by J. Scott Olmsted - Monday, September 9, 2013
NRA E-Media's Tom Rickwalder captured these images while he and American Hunter Editor-in-Chief Scott Olmsted hunted game in Africa's Caprivi Strip. From crocs and wildebeest to hippos and elephants, the Kimber Caprivi and Mountain Ascent have helped to get the job done.
Olmsted’s Kimber Caprivi was chambered in .458 Lott, which means it also could fire .458 Win. Mag. He chose to shoot it in .458 Win. Mag., a cartridge that has probably killed more sport-hunted elephants than any other. The Federal Premium loads were stuffed with 500-grain Sledgehammer Solids, which left the muzzle at 2090 fps packing 4,850 ft.-lbs. of energy. The scope was a Weaver Dangerous Game 1X-5X-20 mm.
Elephant hunting is supposed to take days of work including lots of tracking and lots of walking. Things turned out differently in the Strip. The hunting party found an “own/use” bull in the Impalila Conservancy thanks to local intelligence. A 4-mile walk, a climb up a tree and keen eyes helped find a group of seven bulls about a mile away at that point. Less than two hours later, American Hunter Editor in Chief Scott Olmsted downed Earth’s largest land mammal, a 45-year-old bull elephant with one broken tusk.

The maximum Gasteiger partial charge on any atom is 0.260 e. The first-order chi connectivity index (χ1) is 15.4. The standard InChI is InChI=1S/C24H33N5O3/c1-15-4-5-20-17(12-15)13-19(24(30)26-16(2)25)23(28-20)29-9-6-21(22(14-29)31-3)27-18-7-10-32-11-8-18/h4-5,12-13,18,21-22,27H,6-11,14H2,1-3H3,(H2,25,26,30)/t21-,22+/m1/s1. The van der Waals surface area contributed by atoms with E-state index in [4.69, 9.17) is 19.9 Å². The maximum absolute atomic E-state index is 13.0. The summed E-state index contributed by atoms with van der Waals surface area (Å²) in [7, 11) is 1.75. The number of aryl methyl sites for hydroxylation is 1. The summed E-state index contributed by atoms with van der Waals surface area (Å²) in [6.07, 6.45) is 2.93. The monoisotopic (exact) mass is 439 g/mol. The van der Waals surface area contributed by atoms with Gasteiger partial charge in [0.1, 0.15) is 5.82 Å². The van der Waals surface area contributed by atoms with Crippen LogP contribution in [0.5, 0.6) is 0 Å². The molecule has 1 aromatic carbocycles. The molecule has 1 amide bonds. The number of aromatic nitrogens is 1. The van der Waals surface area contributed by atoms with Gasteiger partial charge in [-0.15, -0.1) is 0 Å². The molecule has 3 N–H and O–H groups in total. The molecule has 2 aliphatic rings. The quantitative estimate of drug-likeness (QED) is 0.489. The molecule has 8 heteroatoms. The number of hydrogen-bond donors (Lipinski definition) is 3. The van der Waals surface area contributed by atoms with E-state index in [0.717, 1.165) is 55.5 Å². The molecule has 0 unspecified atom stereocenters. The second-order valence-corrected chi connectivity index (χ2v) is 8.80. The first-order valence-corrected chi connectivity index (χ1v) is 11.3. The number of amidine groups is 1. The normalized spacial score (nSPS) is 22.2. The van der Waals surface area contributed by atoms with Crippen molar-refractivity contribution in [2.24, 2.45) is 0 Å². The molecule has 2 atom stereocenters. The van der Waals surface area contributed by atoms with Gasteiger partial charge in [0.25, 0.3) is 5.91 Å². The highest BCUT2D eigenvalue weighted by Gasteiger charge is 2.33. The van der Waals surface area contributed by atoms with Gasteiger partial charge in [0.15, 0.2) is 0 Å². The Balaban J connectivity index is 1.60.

Traditionally, “white hunters” cut off the tails of the elephants to prove ownership. Olmsted shot an “own/use” bull, meaning the animal was owned and used by the people living in the Impalila Conservancy where it was killed; he would get no trophy, no meat, nothing except the tail to prove he killed the biggest big game in the world.
Crocodiles are found in abundance on the Chobe and Zambezi rivers along the Strip. American Hunter Field Editor Ron Spomer, seen here with VP of marketing for Kimber Firearms Dwight van Brunt, shot a 10-footer, the largest croc any of the PHs had seen along the rivers the entire season.
The professional hunters employed by Jamy Traut Hunting Safaris included Karel “Kabous” Grunschloss, left, and Danie Botha, who, as a PH licensed to hunt “big game” in the country, conducted the dangerous-game stalks. Also in camp was a family of South Africans who drive every year from their home in the Western Cape province to help out; teen Reinhardt Bronner, second from right, and his father, PH Dries Bronner and his wife, Renette (not pictured), were indispensable during the week spent in the Strip.
From Kwando Camp, in the Mayuni Concession, Tom Rickwalder continually spotted blue wildebeest while the party hunted reedbuck, impala and red lechwe. Finally, it was decided he would shoot one, if only because it seemed like his destiny. He used a Kimber Mountain Ascent in .30-06, topped with a Weaver Grand Slam 2X-8X-36 mm.
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